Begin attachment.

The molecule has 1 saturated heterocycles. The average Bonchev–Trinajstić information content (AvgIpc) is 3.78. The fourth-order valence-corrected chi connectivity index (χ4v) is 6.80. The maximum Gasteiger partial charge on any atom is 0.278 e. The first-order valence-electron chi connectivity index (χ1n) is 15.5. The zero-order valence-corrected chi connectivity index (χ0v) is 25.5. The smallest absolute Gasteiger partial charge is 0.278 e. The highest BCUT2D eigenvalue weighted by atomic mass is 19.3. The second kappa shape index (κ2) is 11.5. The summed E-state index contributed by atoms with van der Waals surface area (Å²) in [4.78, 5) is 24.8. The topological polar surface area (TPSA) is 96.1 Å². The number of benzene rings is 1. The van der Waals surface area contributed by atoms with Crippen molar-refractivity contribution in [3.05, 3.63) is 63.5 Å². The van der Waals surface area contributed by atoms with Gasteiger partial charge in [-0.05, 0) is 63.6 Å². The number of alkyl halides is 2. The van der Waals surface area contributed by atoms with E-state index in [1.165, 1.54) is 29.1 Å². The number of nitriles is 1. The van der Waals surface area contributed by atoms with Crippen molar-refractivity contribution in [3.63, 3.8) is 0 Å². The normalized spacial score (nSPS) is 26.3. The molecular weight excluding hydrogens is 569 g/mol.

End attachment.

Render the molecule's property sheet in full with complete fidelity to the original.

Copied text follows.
The molecule has 1 saturated heterocycles. The average Bonchev–Trinajstić information content (AvgIpc) is 3.78. The fourth-order valence-corrected chi connectivity index (χ4v) is 6.80. The maximum Gasteiger partial charge on any atom is 0.278 e. The first-order valence-electron chi connectivity index (χ1n) is 15.5. The zero-order valence-corrected chi connectivity index (χ0v) is 25.5. The smallest absolute Gasteiger partial charge is 0.278 e. The highest BCUT2D eigenvalue weighted by atomic mass is 19.3. The second kappa shape index (κ2) is 11.5. The summed E-state index contributed by atoms with van der Waals surface area (Å²) in [4.78, 5) is 24.8. The topological polar surface area (TPSA) is 96.1 Å². The number of benzene rings is 1. The van der Waals surface area contributed by atoms with Crippen molar-refractivity contribution in [3.05, 3.63) is 63.5 Å². The van der Waals surface area contributed by atoms with Gasteiger partial charge in [-0.05, 0) is 63.6 Å². The number of alkyl halides is 2. The van der Waals surface area contributed by atoms with E-state index in [1.165, 1.54) is 29.1 Å². The number of nitriles is 1. The van der Waals surface area contributed by atoms with Crippen molar-refractivity contribution in [3.63, 3.8) is 0 Å². The normalized spacial score (nSPS) is 26.3. The molecular weight excluding hydrogens is 569 g/mol.